Some symbols of the Confederacy I accept, not for what they represent, but in a spirit of reconciliation.

When the Civil War ended, we as a nation faced the task of putting ourselves back in order, once again to unite as a community. Historians agree that the war was fought largely to prevent the end of slavery. Many who fought on the losing side did so with a sense of honor, even as their side was not fighting for an honorable cause. I welcome the rebels’ return to our great country, along with the symbols they chose to treasure.

The Confederate battle flag might have remained one of those symbols, accepted and tolerated by the rest of us because of what they represented to the South, as reminders to us all of the need to accept, tolerate and move forward. However, that flag has a history not shared by other symbols of the rebellion.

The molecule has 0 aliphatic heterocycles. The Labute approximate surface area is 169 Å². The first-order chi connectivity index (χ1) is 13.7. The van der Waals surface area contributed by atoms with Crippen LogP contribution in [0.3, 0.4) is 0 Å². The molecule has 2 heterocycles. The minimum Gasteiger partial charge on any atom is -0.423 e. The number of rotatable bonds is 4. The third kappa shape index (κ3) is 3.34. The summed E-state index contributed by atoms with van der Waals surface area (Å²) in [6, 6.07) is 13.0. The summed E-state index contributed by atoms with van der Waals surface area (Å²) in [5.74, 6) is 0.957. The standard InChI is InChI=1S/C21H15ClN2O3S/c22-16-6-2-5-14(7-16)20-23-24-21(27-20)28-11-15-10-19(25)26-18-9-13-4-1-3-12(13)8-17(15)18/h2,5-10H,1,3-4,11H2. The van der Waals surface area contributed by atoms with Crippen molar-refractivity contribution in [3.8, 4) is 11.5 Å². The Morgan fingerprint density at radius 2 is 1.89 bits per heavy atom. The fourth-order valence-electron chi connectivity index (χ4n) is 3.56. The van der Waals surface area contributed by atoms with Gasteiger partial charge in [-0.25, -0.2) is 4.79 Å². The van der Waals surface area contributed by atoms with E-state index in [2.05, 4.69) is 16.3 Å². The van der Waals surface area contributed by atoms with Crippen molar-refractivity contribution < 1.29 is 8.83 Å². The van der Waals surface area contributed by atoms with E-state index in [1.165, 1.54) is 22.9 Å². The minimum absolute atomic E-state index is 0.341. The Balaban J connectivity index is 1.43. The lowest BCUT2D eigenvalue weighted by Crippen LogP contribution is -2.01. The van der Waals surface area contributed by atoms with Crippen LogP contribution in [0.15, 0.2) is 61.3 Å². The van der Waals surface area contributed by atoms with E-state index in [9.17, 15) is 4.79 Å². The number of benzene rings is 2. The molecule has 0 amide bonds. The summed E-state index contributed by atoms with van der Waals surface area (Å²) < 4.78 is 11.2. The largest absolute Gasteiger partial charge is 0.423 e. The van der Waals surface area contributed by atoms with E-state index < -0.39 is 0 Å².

The battle flag was given new life in the 1950s and ’60s as the South once again drew battle lines, this time against the forces of desegregation.

Once it was flown in defiance of desegregation, it was no longer a symbol of honor, or history, and most certainly was not flown in any spirit of reconciliation. Those who chose to use it in that way made it into a symbol of hate, of bigotry, of unspeakable violence. In so doing they defiled that flag, destroying any sense of honor it may have once claimed, indelibly linking it to the evils of Jim Crow in the eyes of many Americans.

No symbol of the hatred of one group for another has any business flying on the property of a government that represents all people.

We are all Americans.

Take down that flag.

Richard Cook

E. Montague Avenue